Cell-Fi Go

Submitted: Saturday, Mar 21, 2020 at 20:33
ThreadID: 139822 Views:16738 Replies:5 FollowUps:4
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Anyone running 1 of these?

If so, what is your set up and how have you found the user experience?


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Reply By: Kazza055 - Saturday, Mar 21, 2020 at 21:33

Saturday, Mar 21, 2020 at 21:33
I use the Cel-Fi PRO Telstra 3G/4G Repeater with External Antenna at home because our house has metal roof and Sisalation in the walls which stop the signal from coming in.

We originally had 1 bar on the phone and sometimes I would get a message to say I had missed a call but the phone was right in front of me.

Once the installation was done we received 5 bars so they definitely work but cost a bomb, our was $1,600.

To the best of my knowledge Cel-Fi is the only one that are legal.
AnswerID: 630624

Reply By: Member - Boobook - Sunday, Mar 22, 2020 at 10:11

Sunday, Mar 22, 2020 at 10:11
Lyndon, the effectiveness depends on what you want to do with it.

If you want to have reception while at the fringe of reception when not moving they are fantastic. Eg in a caravan park on the edge of a small town.

If you want to extend the range while driving into and out of towns to extend coverage, you will extend phone calls but by a couple of minutes at best. Is that worth $1000?

If you want to improve reception at home, and you have WiFi and a Telstra network and service then just turn on VoWiFI on your phone if it's less than about 4 years old and on Telstra or Boost AND was supplied by Telstra. This allows normal phone calls from a Wifi router or hot spot.

AnswerID: 630639

Follow Up By: Frank P (NSW) - Sunday, Mar 22, 2020 at 16:08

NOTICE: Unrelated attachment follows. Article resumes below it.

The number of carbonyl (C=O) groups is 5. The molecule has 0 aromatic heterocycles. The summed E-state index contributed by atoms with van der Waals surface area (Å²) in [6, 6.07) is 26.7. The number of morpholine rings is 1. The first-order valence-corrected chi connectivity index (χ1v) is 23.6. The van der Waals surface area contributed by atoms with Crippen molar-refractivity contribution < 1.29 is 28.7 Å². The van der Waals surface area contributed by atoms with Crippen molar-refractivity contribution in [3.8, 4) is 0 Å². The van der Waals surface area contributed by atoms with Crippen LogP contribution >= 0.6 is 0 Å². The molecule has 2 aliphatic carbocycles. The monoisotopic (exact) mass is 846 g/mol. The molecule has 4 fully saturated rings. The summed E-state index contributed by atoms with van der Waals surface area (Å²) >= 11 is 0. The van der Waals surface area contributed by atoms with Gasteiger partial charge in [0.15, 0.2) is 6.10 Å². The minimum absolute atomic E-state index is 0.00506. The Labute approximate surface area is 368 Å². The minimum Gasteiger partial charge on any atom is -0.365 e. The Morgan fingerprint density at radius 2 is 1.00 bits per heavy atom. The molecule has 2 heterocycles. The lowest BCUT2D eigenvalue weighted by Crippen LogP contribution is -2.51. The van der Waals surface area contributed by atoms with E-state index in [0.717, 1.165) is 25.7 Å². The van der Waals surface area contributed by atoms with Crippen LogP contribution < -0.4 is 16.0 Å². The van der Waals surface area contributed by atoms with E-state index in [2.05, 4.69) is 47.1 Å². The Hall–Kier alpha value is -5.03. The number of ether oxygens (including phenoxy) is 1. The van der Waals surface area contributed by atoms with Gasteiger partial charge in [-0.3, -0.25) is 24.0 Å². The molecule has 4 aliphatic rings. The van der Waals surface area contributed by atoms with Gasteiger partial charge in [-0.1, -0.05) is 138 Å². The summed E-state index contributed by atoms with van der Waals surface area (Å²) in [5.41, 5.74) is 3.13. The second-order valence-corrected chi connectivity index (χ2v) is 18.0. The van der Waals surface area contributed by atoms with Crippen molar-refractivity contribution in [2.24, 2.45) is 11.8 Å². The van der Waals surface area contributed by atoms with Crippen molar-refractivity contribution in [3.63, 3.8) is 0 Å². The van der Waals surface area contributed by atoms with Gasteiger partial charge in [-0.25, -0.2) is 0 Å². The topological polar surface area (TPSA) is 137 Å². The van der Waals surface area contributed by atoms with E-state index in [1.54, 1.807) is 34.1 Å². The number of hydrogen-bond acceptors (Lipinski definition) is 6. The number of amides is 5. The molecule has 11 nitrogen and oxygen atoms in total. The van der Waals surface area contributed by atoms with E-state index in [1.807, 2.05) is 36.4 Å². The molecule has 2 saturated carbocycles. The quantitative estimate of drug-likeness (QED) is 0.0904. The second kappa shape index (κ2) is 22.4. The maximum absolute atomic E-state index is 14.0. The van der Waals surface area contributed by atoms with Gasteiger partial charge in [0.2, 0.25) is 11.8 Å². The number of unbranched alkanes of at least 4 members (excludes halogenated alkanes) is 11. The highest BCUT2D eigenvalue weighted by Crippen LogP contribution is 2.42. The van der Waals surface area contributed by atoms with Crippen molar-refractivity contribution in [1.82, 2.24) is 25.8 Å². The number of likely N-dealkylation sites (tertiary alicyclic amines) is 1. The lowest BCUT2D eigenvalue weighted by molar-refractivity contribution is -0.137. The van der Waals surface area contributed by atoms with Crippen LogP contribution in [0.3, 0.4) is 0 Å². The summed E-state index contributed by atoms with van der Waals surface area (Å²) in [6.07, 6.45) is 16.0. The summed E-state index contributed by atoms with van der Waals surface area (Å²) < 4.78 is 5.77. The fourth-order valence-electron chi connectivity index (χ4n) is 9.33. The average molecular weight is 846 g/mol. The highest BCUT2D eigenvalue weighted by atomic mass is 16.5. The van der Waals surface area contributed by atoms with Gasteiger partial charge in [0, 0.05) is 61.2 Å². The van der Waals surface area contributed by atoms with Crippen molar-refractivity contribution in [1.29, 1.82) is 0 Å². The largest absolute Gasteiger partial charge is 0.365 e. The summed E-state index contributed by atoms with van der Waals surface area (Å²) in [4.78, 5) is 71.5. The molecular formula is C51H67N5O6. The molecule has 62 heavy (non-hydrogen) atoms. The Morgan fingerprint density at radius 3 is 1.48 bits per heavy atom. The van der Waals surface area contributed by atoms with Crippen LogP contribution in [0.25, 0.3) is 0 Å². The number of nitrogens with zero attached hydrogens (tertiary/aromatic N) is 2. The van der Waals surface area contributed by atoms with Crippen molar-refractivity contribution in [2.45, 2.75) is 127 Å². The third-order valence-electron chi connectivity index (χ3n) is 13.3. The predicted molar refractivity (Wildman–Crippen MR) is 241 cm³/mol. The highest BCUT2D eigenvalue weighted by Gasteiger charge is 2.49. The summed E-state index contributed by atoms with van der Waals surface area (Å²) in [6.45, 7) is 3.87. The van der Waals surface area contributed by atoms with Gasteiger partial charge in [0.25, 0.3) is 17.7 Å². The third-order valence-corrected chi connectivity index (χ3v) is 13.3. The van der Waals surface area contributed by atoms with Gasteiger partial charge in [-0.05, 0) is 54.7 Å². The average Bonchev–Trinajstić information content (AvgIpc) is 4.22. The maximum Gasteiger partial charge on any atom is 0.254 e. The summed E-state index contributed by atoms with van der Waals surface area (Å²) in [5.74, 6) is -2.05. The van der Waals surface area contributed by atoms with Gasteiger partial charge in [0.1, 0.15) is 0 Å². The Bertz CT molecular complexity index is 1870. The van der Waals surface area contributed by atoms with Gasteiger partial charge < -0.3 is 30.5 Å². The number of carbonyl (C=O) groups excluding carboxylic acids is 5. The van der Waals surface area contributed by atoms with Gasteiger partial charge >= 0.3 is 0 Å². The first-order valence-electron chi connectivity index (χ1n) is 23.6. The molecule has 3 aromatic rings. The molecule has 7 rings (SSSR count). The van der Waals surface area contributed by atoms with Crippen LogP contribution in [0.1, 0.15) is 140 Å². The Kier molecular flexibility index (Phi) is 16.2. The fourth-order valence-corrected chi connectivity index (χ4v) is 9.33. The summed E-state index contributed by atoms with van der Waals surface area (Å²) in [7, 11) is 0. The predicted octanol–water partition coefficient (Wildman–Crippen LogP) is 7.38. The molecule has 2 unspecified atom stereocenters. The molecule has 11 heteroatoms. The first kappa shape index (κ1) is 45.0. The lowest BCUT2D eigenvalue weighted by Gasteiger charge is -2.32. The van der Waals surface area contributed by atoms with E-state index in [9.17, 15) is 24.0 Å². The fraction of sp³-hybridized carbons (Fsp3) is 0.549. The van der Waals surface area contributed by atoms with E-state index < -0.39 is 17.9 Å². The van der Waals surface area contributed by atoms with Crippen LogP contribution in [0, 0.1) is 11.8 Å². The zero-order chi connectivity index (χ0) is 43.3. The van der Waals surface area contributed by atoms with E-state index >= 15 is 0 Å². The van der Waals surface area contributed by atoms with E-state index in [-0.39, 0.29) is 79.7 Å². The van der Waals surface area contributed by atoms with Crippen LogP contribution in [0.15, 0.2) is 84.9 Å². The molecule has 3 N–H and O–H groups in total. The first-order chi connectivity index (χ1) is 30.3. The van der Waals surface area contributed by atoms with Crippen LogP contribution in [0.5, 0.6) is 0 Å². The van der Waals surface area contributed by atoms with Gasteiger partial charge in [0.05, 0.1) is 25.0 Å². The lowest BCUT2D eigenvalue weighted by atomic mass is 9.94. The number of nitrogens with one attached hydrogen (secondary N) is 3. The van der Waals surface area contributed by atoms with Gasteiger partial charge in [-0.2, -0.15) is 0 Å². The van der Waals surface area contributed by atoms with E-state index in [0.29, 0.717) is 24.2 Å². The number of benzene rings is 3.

Sunday, Mar 22, 2020 at 16:08
Telstra calls it WiFi Calling. That's how it shows up on my phone's menu.

BTW my phone is an import, a Samsung S7 originally with Taiwanese firmware. It had no VoLTE nor WiFi Calling, despite having the required hardware. I reflashed it with Telstra firmware (freely and legitimately available at Sammobile). This gave me the VoLTE and WiFi Calling. For all intents and purposes it is now a Telstra phone and has undergone two standard Over The Air updates with no problems.

Another BTW: I cannot get any support from Samsung Australia, even if paying retail service fees, eg for a proposed screen replacement. They always check serial numbers and IMEIs and from that instantly determine that it was not bought in Australia and equally instantly become disinterested in the conversation, almost to the point of rudeness.

Telstra is more helpful.

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Follow Up By: Ron N - Sunday, Mar 22, 2020 at 21:10

Sunday, Mar 22, 2020 at 21:10
Frank, it's a piece of cake to replace a broken LCD screen on the Samsung.

All the components are just simply screwed and clipped together - if you can change a tyre, you can do it.

I've smashed the screen on both my earlier Note 3 and current Note 4. In the case of the Note 3, I made the mistake of buying a knock-off Chinese screen for it (from eBay).
While it fitted perfectly, the screen colours were washed out, as compared to the original genuine screen.

I sold the rebuilt Note 3 on eBay, and then bought a new Note 4 off eBay (Australian model).
After a few months, I managed to break the screen on that, too (despite a solid clip-on cover - they always manage to land face-down on sharp stones set in bitumen!)

For this repair, I purchased a genuine Samsung screen off eBay from a seller in Germany.
This screen performs like the original. There's only 9 screws and a heap of clipped-on components, to replace the screen, they're just so simple, designed for easy production line assembly.

Have a search of YouTube, there's plenty of instructive videos there.